Equatorial Carbonate Depositional Systems of Indonesia
Published:January 01, 2010
Robert K. Park, Paul D. Crevello, Wahyoe Hantoro, 2010. "Equatorial Carbonate Depositional Systems of Indonesia", Cenozoic Carbonate Systems of Australasia, William A. Morgan, Annette D. George, Paul M. (Mitch) Harris, Julie A. Kupecz, J. F. (Rick) Sarg
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The fundamental processes and controls on carbonate deposition are well established. These include: water depth, temperature, salinity, clarity, and an abundance of sunlight, all of which control rates of growth among the biota while wave and current energy ensure a steady supply of nutrients. The aragonite-dominated systems of the tropical latitudes gave way to calcite dominance in higher latitudes. Mud-rich tidal-flat sequences characterize the Bahamian and Persian Gulf settings, while mud-free systems dominate the higher-energy settings of the Great Barrier Reef and cooler-water environments. With the inclusion of recently documented Lophelia “reef mounds” in deep arctic waters, together with studies of deep-water pelagic limestones, the globalization of carbonates was nearly complete - almost.
One part of the global distribution pattern remains understudied and underappreciated, namely the equatorial belt. In old mariner terminology this latitudinal belt is known as the doldrums, notorious for its unpredictable calms and seasonal monsoon shifts in the wind and surface currents. In recent years, the Indonesia - Philippines archipelago has received particular attention from oceanographers and climatologists in recognition and growing awareness of the role of El Nino Southern Oscillation (ENSO) and the Indonesian Throughflow (ITF) and its relation to upwelling and changes in sea-surface temperature (SST), resulting in widespread reef death throughout the region.
The archipelago straddles the equator and lies squarely within this equatorial belt. Average sea-water temperatures are ∼ 28–30°C, and salinities are much lower than normal, ∼< 32–34%. These values test the tolerance limits of many reef community members, hence their susceptibility to El Niño events. Collision tectonics has defined the structural style, geography, and hydrography of the archipelago since the earliest Tertiary and has profoundly influenced modern and Cenozoic depositional systems. Shifts in relative sea level are frequent and often dramatic, affecting not only depositional patterns but also diagenesis, with repeated subaerial and flooding events.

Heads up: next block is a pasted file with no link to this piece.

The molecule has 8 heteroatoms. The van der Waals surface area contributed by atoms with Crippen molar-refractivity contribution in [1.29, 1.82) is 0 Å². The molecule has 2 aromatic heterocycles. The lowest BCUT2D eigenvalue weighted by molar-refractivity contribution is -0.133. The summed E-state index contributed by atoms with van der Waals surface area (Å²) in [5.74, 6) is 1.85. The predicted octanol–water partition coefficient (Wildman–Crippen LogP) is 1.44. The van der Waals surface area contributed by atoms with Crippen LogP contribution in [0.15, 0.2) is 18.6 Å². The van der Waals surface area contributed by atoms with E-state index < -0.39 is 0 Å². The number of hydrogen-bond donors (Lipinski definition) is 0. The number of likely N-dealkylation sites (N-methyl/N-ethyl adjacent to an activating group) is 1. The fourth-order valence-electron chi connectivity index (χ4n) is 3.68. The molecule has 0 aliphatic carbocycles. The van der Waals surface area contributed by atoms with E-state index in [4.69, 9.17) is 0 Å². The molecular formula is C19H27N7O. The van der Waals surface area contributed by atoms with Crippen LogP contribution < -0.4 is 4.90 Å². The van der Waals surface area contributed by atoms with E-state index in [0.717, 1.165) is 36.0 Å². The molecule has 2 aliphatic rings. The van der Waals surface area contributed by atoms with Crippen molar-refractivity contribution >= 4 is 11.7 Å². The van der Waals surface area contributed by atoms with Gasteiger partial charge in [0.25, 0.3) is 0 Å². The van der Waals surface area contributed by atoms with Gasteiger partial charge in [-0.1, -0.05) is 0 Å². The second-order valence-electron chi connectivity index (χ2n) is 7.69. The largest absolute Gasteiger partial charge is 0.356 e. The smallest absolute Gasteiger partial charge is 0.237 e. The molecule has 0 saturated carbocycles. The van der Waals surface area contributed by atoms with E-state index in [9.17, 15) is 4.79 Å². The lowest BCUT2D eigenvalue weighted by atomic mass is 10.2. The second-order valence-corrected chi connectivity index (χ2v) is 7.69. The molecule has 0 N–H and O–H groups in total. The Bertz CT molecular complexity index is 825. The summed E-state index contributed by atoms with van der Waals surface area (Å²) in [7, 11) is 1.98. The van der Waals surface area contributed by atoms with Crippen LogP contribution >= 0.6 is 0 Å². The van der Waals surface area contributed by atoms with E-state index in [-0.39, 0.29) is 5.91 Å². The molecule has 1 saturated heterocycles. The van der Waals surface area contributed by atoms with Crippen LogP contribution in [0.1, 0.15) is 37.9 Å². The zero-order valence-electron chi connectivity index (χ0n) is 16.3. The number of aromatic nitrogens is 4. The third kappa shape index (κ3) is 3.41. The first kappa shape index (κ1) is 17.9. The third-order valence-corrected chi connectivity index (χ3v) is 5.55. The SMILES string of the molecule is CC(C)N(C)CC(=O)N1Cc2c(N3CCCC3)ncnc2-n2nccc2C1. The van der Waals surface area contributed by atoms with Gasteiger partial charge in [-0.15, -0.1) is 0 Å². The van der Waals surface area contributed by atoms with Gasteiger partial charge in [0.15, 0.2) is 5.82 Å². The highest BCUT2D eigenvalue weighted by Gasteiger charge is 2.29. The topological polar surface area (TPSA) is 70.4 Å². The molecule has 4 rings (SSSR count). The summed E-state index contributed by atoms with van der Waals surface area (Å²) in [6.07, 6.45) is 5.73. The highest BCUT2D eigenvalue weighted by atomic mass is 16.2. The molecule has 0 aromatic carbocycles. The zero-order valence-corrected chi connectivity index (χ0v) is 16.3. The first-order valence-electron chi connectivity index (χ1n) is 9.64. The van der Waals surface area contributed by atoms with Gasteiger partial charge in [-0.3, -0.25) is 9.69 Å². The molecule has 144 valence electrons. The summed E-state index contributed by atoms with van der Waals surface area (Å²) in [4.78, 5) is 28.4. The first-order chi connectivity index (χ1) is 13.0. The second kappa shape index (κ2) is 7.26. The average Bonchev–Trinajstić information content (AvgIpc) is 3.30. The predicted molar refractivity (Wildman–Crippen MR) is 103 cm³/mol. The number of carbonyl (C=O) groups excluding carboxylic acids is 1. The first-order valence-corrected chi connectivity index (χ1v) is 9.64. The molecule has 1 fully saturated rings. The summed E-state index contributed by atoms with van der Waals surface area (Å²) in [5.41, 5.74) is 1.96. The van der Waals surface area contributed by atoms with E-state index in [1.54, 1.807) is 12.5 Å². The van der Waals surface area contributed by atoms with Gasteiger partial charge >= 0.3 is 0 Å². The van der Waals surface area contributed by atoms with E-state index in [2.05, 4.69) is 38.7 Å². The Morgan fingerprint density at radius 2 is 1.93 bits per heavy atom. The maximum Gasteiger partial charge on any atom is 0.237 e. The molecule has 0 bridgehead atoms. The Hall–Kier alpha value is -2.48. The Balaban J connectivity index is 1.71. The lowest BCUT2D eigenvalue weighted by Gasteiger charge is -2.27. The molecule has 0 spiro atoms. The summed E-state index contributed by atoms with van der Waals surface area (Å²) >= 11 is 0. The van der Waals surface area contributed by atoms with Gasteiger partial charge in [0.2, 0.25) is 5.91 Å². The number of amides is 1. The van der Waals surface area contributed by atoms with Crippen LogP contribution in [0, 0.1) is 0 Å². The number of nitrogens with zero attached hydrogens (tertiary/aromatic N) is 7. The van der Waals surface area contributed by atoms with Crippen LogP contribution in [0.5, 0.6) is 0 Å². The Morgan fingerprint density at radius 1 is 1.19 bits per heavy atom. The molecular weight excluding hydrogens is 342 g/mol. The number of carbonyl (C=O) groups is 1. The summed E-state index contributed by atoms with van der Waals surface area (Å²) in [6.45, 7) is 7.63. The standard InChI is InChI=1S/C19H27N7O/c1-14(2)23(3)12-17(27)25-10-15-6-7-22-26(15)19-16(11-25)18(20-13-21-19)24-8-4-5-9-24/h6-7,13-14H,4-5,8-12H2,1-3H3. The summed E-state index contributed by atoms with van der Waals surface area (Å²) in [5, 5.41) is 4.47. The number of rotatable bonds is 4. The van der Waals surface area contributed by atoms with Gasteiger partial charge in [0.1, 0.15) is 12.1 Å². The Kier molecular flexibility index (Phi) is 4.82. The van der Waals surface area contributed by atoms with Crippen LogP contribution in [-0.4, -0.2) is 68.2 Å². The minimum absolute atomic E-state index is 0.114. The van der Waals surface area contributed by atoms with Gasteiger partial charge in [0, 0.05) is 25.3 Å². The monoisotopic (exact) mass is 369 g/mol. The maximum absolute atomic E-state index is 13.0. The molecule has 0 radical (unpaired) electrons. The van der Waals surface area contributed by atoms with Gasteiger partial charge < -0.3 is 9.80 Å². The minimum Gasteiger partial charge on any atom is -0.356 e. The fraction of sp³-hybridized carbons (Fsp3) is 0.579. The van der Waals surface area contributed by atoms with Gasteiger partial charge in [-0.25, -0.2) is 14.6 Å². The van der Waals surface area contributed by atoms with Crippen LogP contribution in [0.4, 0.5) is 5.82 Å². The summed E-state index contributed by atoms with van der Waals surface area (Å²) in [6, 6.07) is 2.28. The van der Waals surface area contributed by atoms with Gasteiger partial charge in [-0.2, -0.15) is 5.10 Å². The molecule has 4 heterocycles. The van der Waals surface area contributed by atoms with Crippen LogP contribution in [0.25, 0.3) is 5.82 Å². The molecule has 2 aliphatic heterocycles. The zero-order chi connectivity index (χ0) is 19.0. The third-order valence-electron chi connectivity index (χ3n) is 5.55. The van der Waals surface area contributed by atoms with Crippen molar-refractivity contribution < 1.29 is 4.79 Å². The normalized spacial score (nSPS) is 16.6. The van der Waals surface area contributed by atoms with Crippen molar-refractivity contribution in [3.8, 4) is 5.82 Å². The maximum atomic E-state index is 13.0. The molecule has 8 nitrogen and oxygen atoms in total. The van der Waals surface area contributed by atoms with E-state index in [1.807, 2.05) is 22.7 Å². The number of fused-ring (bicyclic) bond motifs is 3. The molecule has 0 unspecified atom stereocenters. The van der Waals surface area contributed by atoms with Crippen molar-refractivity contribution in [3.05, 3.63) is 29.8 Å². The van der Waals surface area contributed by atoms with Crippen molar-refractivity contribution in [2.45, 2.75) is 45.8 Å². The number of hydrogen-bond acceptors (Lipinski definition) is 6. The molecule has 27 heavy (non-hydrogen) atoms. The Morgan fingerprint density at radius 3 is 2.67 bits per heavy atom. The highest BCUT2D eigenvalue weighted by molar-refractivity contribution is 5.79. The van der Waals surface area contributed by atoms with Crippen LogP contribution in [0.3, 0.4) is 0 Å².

The symmetry of the seasonal shifts introduces a bimodal pattern while the energy of the system reduces mud accumulation on the shallow platforms. Nearshore fringing reefs are limited by the high clastic discharge associated with high rainfall and landform topography. Coastal plains are clastic dominated, with mangrove swamp peats replacing the microbial mats that typify large tracts of the Bahamian and Persian Gulf platform settings.
Thus, the region offers an excellent opportunity to study modern and ancient carbonate systems under this particular climatic and, perhaps just as importantly, tectonic setting. That almost half of Indonesia’s hydrocarbon reserves and production derive from these same Cenozoic carbonates provides additional reason for further study.
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Cenozoic Carbonate Systems of Australasia
The Cenozoic carbonate systems of Australasia are the product of a diverse assortment of depositional and post-depositional processes, reflecting the interplay of eustasy, tectonics (both plate and local scale), climate, and evolutionary trends that influenced their initiation and development. These systems, which comprise both land-attached and isolated platforms, were initiated in a wide variety of tectonic settings (including rift, pas-sive margin, and arc-related) and under warm and cool-water conditions where, locally, siliciclastic input af-fected their development. The lithofacies, biofacies, growth morphology, diagenesis, and hydrocarbon reser-voir potential of these systems are products of these varying influences. The studies reported in this volume range from syntheses of tectonic and depositional factors influencing carbonate deposition and controls on reservoir formation and petroleum system development, to local studies from the South China Sea, Indonesia, Kalimantan, Malaysia, the Marion Plateau, the Philippines, Western Australia, and New Caledonia that incor-porate outcrop and subsurface data, including 3-D seismic imaging of carbonate platforms and facies, to un-derstand the interplay of factors affecting the development of these systems under widely differing circum-stances. This volume will be of importance to geoscientists interested in the variability of Cenozoic carbonate systems and the factors that controlled their formation, and to those wanting to understand the range of po-tential hydrocarbon reservoirs discovered in these carbonates and the events that led to favorable reservoir and trap development.